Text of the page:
Michael in Growth 10 minutes

Process and Organize

When I get home from work, I always go to my mailbox, take a few letters off of the top of my pile, open them, and put them back in the mailbox for later.

Said no one ever.

It’s interesting to me though that is exactly what people do with email. This is insanity.

In order for you to have sanity in your life, you need a system that tells you, “What of my life have I put in my system to act on later, and what do I need to do so I can take action on them at the appropriate time?”

This is the process and organize phase of Getting Things Done.

Here’s how I do it: I go to each of the collection places I set up in the Collect Phase (physical inboxes, evernote, and email accounts), and follow this workflow:

  1. Is this actionable? Is there anything I need to do with this at any conceivable point ever? If not I should delete it or store it for reference, but my experience with this item is GONE FOREVER. I will never see this again and it will not invade my life ever again.
  2. Can I do it in two minutes or less? If I can then I do it. There’s no sense of creating a to-do list item for “Reply “Yes” to email, “Are you coming tonight?” That would be silly. So keep it simple and get stuff out of the way that will just overload your system.
  3. What actions need to be taken for this to be done? It’s not enough to say “Pool care” in your list. You have to have your list contain actions, not just stuff. The action might be “Call the pool care company to schedule a filter cleaning.” Or it might even be “Search for a pool care company to help me with filter cleaning.” It’s not stuff, it’s actions.
  4. Add the actions into Checkvist. I add whatever comes to my mind to finish what the item in my inbox represents into Checkvist. At first I recommend just having a “To Do” list in Checkvist and make it complicated later. You are dumping everything into that program because that is going to be your one-stop-shop for getting things done.
  5. Archive the item. It doesn’t stay in the inbox. Archive it. Move it to a folder. Whatever. But you will never see this again unless you need to. In this system there is a clear distinction between what is processed and what needs to be processed.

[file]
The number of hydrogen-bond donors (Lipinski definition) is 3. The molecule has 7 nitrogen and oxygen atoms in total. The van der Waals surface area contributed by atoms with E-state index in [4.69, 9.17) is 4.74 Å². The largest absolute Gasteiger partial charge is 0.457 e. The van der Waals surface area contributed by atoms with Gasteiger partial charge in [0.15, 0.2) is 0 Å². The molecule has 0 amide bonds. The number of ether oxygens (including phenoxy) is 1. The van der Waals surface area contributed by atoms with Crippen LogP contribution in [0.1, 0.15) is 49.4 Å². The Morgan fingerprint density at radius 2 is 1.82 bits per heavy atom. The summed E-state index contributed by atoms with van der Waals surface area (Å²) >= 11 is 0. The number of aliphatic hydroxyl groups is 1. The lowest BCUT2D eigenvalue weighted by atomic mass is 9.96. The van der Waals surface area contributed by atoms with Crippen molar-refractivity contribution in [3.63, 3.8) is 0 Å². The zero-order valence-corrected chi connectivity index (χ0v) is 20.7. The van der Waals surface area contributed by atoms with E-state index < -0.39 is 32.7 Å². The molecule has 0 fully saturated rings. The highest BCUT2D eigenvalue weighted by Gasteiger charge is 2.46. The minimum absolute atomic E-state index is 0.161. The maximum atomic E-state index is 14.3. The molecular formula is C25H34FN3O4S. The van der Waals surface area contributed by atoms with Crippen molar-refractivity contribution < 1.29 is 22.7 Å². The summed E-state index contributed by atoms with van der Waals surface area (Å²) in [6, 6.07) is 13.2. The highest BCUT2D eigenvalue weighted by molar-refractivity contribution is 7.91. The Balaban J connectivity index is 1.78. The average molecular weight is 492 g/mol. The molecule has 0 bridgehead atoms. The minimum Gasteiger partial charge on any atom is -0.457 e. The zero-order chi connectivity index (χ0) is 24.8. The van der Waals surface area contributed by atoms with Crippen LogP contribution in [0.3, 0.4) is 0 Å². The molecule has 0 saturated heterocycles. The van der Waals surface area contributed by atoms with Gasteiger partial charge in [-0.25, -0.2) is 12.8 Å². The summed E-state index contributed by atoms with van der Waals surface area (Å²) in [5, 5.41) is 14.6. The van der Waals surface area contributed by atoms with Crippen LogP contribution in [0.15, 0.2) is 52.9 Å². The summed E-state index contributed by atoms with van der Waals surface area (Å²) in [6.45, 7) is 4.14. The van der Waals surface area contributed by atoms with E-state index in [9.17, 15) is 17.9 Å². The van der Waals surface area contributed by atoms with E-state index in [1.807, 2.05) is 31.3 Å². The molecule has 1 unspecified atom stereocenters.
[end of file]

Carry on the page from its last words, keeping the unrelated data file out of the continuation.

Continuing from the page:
Some more notes about this system:

I process my items from the top down, with few exceptions. This is important because in this workflow, you aren’t doing anything; you’re just processing your items. If you think, “I don’t want to get to this because it will take too long to do.” Well in that case, add the item to your list! I have an @Actions folder for these situations, so I know I can go to the email and write in a long response.

My email inbox has zero items in it at some point every day. You think I’m crazy, I know. Believe me, once you do this workflow, you won’t ever go back. I’ve been told by people higher up than me that the email gets unbearable and that my workflow is impossible. I’d like to think that it isn’t. I’ve already started forwarding emails to people on my team with short responses: “Yours” or “Let me know if I need to do anything”. Most threads I’m copied on aren’t important. So I think that this should apply to everyone, and you have to know what it is you need to get done in your life to have sanity in any way.

The key to processing is translating “Stuff” into Actions. I can tell when someone really knows GTD by the items on their to-do list. “Set up blog” becomes “Buy domain on BlueHost” and “Set up Genesis Theme on blog” and about fifty other things. How much faster do I burn through the fifty specific, actionable things, than my “Set up blog”? Honestly, for me “Set up Blog” goes nowhere, because “watch episode of Biggest Loser” is much more actionable.

Do you think inbox zero will work in your situation? If not, why not?